In Australia, 1 in approximately 100 children are diagnosed with autism. I often visit schools as part of my work as a child psychologist and there are a lot of kinder or school classrooms with a child who has autism. The term autism is becoming more common and with this, hopefully too is people’s understanding of what autism is, how a child with autism might present and how they can be supported.
I know many parents feel that the experience of getting their child assessed is stressful, so it is important to get the right support through this process. At the end of the day, the purpose of assessment is to provide your child with the right support specific to their needs and to help them function the best they can at school and with friends.
Whilst autism is quite prevalent, there is no single test to diagnose autism in children. Autism is typically diagnosed with the input of a paediatrician, psychologist and speech pathologist who specialise in this area. If your child is diagnosed with autism prior to the age of 6, they may be eligible for government funding under the Helping Children With Autism Initiative.
An assessment is usually conducted following concerns regarding your child’s behaviour being raised by you as their parent, teachers, their GP or paediatrician. A psychological assessment for autism involves a comprehensive developmental history, parent interview and assessment sessions with your child. Sometimes, an autism assessment also includes a cognitive assessment (IQ) to better understand your child’s strengths and areas where they may need more support. These results can be used to inform educational planning in the classroom and to apply for school-based funding.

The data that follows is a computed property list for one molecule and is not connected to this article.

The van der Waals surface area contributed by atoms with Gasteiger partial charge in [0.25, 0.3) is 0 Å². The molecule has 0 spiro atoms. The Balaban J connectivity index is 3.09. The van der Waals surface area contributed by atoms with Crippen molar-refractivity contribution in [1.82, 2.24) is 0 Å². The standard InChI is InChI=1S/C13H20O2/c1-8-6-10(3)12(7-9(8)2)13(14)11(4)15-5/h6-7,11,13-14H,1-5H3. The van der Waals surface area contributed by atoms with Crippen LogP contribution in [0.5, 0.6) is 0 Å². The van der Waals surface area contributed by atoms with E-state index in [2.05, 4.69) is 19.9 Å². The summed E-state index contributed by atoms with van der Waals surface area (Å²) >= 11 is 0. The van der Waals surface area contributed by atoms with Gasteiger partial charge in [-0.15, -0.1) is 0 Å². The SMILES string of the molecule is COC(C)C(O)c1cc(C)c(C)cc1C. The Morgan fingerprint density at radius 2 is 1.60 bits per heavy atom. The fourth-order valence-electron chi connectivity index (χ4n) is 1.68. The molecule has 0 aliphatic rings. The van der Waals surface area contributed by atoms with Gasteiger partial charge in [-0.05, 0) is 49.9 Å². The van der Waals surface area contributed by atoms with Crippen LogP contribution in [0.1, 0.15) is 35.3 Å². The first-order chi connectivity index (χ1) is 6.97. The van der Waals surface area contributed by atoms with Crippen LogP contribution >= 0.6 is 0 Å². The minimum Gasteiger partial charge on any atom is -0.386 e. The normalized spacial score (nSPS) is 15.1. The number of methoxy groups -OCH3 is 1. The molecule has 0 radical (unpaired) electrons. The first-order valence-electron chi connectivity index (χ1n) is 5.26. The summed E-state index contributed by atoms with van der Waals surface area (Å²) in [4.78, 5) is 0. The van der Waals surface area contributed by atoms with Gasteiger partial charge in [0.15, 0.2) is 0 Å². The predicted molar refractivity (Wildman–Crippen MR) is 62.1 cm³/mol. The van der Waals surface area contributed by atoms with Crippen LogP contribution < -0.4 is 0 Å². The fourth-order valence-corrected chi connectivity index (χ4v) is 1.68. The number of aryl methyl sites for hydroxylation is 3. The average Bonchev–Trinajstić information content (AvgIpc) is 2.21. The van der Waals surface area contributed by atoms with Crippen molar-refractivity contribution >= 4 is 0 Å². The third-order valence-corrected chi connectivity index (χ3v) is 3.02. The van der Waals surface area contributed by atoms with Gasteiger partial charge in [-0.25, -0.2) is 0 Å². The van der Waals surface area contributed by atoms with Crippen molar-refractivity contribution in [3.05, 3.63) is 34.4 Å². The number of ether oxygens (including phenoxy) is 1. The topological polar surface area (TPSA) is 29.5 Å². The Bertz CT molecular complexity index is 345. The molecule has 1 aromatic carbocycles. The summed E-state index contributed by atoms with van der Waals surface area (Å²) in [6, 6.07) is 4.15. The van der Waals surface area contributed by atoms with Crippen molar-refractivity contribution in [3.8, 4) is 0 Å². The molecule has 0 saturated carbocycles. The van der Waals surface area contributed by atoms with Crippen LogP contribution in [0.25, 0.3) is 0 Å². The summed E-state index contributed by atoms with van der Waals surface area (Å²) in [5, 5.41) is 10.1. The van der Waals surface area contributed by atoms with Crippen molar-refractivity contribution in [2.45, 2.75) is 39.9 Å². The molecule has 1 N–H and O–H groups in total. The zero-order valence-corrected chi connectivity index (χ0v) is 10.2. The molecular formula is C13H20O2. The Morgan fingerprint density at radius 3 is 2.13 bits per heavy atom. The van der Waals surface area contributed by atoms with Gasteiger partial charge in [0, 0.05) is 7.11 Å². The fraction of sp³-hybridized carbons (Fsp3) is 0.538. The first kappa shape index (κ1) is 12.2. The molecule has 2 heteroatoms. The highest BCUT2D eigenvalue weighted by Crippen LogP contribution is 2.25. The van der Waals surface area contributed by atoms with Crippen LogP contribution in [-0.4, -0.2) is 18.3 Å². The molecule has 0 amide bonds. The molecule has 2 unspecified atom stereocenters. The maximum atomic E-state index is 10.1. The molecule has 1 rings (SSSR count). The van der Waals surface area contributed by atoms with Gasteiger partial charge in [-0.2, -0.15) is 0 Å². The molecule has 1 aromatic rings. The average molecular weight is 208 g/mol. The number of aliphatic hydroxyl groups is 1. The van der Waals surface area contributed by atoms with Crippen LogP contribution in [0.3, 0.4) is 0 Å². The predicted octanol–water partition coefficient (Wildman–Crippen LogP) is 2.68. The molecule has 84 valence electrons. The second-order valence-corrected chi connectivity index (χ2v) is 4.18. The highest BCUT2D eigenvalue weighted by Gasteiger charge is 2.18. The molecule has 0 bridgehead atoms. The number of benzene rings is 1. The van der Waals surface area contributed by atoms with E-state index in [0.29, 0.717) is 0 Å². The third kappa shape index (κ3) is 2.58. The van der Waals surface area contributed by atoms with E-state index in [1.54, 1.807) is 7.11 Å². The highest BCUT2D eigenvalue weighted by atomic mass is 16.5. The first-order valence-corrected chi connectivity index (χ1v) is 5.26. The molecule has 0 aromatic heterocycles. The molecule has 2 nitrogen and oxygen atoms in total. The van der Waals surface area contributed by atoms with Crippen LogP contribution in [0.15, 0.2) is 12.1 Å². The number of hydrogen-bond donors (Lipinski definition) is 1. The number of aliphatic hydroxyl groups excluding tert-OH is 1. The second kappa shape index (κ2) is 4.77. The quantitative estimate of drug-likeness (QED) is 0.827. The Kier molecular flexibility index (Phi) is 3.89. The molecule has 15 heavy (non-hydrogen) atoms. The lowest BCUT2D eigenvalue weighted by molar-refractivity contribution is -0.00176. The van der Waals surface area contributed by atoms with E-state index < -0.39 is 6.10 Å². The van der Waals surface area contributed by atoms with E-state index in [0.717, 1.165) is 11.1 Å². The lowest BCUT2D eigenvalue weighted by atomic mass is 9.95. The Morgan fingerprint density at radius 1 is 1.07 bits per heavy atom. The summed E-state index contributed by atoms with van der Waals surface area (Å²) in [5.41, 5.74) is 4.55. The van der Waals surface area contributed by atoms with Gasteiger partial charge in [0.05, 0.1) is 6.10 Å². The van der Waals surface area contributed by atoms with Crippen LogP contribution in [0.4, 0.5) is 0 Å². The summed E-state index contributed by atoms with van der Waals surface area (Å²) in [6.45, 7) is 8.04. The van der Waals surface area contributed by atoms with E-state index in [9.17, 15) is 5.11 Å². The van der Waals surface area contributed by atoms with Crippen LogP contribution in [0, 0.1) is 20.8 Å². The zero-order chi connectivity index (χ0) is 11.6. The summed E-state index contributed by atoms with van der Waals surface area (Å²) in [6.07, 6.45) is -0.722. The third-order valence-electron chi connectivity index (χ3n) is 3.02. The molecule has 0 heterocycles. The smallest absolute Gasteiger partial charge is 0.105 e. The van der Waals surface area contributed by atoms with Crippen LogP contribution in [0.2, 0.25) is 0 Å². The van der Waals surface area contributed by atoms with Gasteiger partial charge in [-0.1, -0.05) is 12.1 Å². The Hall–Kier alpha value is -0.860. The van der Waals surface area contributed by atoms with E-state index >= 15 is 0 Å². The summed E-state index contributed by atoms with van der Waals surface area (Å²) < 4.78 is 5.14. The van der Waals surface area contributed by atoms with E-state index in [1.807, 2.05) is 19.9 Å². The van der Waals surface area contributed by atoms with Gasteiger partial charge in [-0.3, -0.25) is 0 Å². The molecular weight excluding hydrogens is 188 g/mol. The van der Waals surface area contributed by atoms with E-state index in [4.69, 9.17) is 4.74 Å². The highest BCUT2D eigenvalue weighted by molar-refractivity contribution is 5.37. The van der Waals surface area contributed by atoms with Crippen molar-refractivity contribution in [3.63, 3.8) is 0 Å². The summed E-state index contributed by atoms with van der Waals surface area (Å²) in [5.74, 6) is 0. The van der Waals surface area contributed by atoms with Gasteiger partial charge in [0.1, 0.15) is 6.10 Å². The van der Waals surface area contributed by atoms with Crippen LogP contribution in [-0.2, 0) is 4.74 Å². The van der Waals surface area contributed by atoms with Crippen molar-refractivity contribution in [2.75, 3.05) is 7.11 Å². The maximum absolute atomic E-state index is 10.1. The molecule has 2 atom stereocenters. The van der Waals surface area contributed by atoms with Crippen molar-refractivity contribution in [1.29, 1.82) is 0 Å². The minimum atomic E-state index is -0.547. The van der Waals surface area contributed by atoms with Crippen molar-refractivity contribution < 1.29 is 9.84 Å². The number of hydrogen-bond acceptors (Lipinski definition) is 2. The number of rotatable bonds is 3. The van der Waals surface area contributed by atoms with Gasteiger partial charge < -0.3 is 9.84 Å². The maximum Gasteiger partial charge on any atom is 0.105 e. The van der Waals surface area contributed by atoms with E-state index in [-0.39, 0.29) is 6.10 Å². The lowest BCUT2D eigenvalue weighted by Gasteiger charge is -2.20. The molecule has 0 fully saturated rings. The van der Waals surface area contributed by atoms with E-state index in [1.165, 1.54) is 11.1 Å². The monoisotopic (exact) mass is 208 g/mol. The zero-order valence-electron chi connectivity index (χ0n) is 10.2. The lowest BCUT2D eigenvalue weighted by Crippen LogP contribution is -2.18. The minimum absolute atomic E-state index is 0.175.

The assessment process determines if your child meets the criteria for Autism Spectrum Disorder which is based on the Diagnostic & Statistical Manual of Mental Disorders (DSM-5). The criteria for autism includes difficulties in social communication (e.g. difficulties understanding and developing friendships, deficits in non-verbal communication, deficits in initiating and maintaining a back and forth conversation) and repetitive/stereotyped behaviours (e.g. motor mannerisms, difficulty coping with change, sensory issues, restricted interests, repetitive play). As autism is diagnosed on a spectrum, two children may have the same diagnosis but present quite differently and require different levels of support in the classroom and at home.
If you have concerns for your child, seek support. For further information, please contact Kids At Max on 03 9702 4447.
Written by Kids At Max – Psychologist